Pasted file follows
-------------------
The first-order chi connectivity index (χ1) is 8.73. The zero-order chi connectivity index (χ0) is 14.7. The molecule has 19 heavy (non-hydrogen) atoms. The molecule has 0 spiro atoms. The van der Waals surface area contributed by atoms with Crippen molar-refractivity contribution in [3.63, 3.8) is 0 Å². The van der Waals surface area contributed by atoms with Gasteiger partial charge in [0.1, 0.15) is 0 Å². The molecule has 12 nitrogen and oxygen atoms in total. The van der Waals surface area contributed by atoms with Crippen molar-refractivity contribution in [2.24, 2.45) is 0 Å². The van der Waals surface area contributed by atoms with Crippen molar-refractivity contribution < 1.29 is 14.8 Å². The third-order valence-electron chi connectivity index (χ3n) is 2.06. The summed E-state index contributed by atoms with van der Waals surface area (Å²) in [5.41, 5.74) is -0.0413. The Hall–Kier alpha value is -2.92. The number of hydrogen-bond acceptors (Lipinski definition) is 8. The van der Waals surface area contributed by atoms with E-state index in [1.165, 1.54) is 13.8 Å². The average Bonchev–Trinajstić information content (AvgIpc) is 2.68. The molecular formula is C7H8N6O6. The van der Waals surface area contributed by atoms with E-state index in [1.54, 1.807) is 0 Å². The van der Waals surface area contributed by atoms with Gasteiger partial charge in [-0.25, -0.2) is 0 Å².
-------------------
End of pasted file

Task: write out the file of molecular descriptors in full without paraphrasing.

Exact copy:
The first-order chi connectivity index (χ1) is 8.73. The zero-order chi connectivity index (χ0) is 14.7. The molecule has 19 heavy (non-hydrogen) atoms. The molecule has 0 spiro atoms. The van der Waals surface area contributed by atoms with Crippen molar-refractivity contribution in [3.63, 3.8) is 0 Å². The van der Waals surface area contributed by atoms with Gasteiger partial charge in [0.1, 0.15) is 0 Å². The molecule has 12 nitrogen and oxygen atoms in total. The van der Waals surface area contributed by atoms with Crippen molar-refractivity contribution in [2.24, 2.45) is 0 Å². The van der Waals surface area contributed by atoms with Crippen molar-refractivity contribution < 1.29 is 14.8 Å². The third-order valence-electron chi connectivity index (χ3n) is 2.06. The summed E-state index contributed by atoms with van der Waals surface area (Å²) in [5.41, 5.74) is -0.0413. The Hall–Kier alpha value is -2.92. The number of hydrogen-bond acceptors (Lipinski definition) is 8. The van der Waals surface area contributed by atoms with E-state index in [1.165, 1.54) is 13.8 Å². The average Bonchev–Trinajstić information content (AvgIpc) is 2.68. The molecular formula is C7H8N6O6. The van der Waals surface area contributed by atoms with E-state index in [1.54, 1.807) is 0 Å². The van der Waals surface area contributed by atoms with Gasteiger partial charge in [-0.25, -0.2) is 0 Å².